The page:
June 06, 2020

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By Aaron Stone

Mechanical friction losses in an engine consume about 7.5% of total energy input. To some, this may sound like a relatively minor contribution. But frictional losses are a “pretty big deal” to OEMs, according to Arup Gangopadhyay, technical leader of Lubrication Science and Mechanical Friction in Powertrain Research and Advanced Engineering at Ford Motor Company. Reducing friction contributes directly to fuel economy improvements, often at a low cost.

As OEMs strive to optimise engine performance and achieve legislated targets for emission limits, friction reduction remains a high priority. We aim “to reduce friction as much as possible,” confirms Gangopadhyay.

Minimising CO2 emissions is a significant challenge for automobile manufacturers, particularly in the United States. A target of reducing the current federal fuel economy standard from 35.5 miles per gallon to 50.8 miles per gallon by 2025 represents a 43% improvement; although Gangopadhyay concedes these aggressive targets, established in 2012, are “currently under review.”

The principal contributor to friction losses in the engine are pistons and piston rings. Pistons account for 35% of energy losses, piston rings delivering a further 26%. Main bearings (17%), connected rod bearings (14%) and the valvetrain (8%) round out the balance.

Armed with this knowledge, manufacturers have achieved incremental enhancements in friction reduction in these tribologically critical engine parts through improved finish, design and engine oils, delivering substantial gains in fuel economy. Though, Gangopadhyay cautions, friction is only “one aspect” of engine design, and efforts to reduce friction must be balanced against durability, emissions (oil consumption) and affordability.

The ongoing pursuit of efficiency has seen Ford Motor Company introduce new materials and coatings alongside ongoing technology developments. Speaking at F+L Week 2017 on “Engine Tribology Technology Trends and Engine Oil Challenges,” Gangopadhyay identified several technological trends of engine components.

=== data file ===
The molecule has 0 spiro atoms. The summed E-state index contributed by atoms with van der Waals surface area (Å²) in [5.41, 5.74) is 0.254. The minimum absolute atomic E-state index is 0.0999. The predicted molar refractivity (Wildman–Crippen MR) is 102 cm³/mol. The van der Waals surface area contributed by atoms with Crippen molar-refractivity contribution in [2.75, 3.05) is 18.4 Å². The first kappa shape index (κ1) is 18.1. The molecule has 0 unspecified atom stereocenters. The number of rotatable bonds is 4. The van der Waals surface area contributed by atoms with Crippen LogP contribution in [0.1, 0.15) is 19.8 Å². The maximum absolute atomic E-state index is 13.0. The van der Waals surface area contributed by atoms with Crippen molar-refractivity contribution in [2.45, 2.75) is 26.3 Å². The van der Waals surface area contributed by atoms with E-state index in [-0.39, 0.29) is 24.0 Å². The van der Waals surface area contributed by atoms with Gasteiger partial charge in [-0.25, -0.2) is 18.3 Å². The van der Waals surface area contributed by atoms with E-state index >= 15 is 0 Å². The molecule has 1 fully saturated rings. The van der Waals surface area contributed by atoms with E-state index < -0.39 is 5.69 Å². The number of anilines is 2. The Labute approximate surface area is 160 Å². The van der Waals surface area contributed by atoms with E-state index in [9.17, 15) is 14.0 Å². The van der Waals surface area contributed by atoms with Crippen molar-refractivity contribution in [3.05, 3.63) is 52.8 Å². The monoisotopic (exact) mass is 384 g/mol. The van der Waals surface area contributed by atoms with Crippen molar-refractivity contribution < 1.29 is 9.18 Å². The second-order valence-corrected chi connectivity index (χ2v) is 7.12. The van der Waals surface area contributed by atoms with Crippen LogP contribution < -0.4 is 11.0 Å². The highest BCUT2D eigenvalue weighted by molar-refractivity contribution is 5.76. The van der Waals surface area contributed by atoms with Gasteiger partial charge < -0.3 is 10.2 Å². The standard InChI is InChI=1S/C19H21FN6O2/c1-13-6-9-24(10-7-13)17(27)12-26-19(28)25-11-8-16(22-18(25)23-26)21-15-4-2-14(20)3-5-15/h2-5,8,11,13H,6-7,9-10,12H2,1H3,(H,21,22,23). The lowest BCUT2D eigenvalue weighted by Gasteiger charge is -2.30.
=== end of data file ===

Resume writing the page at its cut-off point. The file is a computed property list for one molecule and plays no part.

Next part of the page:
Countering piston rings and cylinder bore contact

Ford’s tribology expert outlines opportunities for improved fuel economy and CO2 reductionTo lessen frictional loss through piston ring contact, an increasing use of PVD chromium nitride, an extremely hard, inert and thin film coating, is evident.. PVD coatings are more prevalent in Japan and Europe, although Gangopadhyay notes its increasing adoption in North America. Nitriding, a process that combines ferrous metal with nitrogen, is becoming more widespread, and Gangopadhyay says Diamond-Like Carbon (DLC) coated piston rings are emerging as an option for friction reduction and wear protection.

The growing trend towards lower piston ring tensions will “obviously reduce friction,” he says, however he warns that this creates a delicate ‘balancing act’ when managing oil consumption.

A “proliferation of different technologies” are emerging to minimise contact in the cylinder bore. Plasma Transfer Wire Arc Spray (PTWA) deposits fine mist of molten steel on the internal surface of the cylinder bore. Similar technologies include Twin Wire Arc Spraying and Electric Arc Wire Spraying, using electricity and atomised air. These coatings have proven to be a cost-effective alternative to speciality cylinder bore liners, and can reduce up to four to six pounds of mass depending on engine architecture.